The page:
The German utility also warned of offshore write-offs, running to a two-digit million euro sum, in its annual report. It blamed this on the uncertain framework conditions.
EnBW's most advanced projects are EnBW Hohe See and EnBW He Dreiht, both in the North Sea and with construction permits conditional on construction begining by 30 June 2016 and 30 June 2017, respectively.
The company also reported that output from its 48.3MW Baltic 1 project was down 6.4% (13GWh) to 191GWh in 2013, compared with 204GWh in 2012.
EnBW's figures came out in its annual results for 2013. The company said its adjusted earnings before interest, tax, depreciation and amortisation (EBITDA) fell to EUR 2.22 billion ($3.07 billion).
The Baltic 1 figures corresponded to 3,954 full load hours per year, compared with 4,224 full load hours per year in 2012, a fall of around 6%.
EnBW also said it plans to bring its Baltic 2 wind farm online this year. Monopiles were installed on the project in December.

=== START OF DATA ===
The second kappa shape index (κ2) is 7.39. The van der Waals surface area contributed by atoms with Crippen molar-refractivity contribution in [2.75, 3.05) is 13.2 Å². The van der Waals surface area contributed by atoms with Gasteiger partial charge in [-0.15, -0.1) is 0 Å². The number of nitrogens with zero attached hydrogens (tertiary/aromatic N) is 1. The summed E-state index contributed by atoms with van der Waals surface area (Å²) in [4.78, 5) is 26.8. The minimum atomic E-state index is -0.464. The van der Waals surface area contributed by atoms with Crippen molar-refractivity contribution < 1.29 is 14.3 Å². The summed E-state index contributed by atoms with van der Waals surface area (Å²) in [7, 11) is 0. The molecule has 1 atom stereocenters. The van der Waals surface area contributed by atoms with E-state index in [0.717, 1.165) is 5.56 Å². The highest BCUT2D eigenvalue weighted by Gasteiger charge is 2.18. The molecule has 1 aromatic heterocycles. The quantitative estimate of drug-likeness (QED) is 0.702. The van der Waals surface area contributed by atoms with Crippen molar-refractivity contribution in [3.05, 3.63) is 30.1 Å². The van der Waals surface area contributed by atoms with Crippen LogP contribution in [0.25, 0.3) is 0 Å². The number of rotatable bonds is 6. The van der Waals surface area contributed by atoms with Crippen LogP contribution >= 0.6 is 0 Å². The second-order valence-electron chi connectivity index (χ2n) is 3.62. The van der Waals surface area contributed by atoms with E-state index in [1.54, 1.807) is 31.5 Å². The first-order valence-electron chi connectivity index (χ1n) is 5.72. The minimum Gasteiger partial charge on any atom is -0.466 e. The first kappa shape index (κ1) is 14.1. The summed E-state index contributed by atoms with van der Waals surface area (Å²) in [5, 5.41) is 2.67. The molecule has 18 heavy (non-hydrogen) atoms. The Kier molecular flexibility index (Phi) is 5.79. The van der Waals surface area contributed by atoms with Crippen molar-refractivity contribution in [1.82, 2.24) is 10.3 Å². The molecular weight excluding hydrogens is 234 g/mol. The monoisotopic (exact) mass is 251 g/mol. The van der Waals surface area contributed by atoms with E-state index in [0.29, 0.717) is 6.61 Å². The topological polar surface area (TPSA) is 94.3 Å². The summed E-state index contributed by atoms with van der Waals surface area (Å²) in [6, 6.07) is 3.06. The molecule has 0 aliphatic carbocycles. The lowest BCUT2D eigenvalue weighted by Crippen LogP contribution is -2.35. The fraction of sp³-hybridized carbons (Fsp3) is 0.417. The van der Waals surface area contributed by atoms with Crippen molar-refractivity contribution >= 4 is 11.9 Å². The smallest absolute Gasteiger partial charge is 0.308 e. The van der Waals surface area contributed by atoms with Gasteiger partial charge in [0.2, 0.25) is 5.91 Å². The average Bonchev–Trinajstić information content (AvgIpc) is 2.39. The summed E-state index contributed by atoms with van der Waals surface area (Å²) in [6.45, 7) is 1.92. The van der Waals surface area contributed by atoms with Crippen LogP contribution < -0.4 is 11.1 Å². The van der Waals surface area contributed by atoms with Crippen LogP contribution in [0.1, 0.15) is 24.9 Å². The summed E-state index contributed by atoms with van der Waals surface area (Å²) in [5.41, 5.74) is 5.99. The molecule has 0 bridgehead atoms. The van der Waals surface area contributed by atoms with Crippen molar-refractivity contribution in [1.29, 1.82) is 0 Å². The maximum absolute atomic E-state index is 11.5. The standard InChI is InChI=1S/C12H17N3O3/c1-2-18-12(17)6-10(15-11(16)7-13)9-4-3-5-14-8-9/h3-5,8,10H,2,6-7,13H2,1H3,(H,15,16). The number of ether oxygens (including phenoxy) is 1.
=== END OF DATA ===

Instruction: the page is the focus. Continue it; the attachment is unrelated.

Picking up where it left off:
Baltic 1 is not the only offshore project to produce a fall in output. The 60MW Alpha Ventus wind farm in the North Sea also saw output fall in 2013, to 224.6GWh, which is equivalent to 3,743 full load hours, down from 268GWh in 2012, or 4,466 full load hours, the operator company reported last month.
Technical downtimes of individual wind turbines were not fully compensated by the particularly windy months of October and December 2013, the project's owners (EWE, E.on and Vattenfall) explained.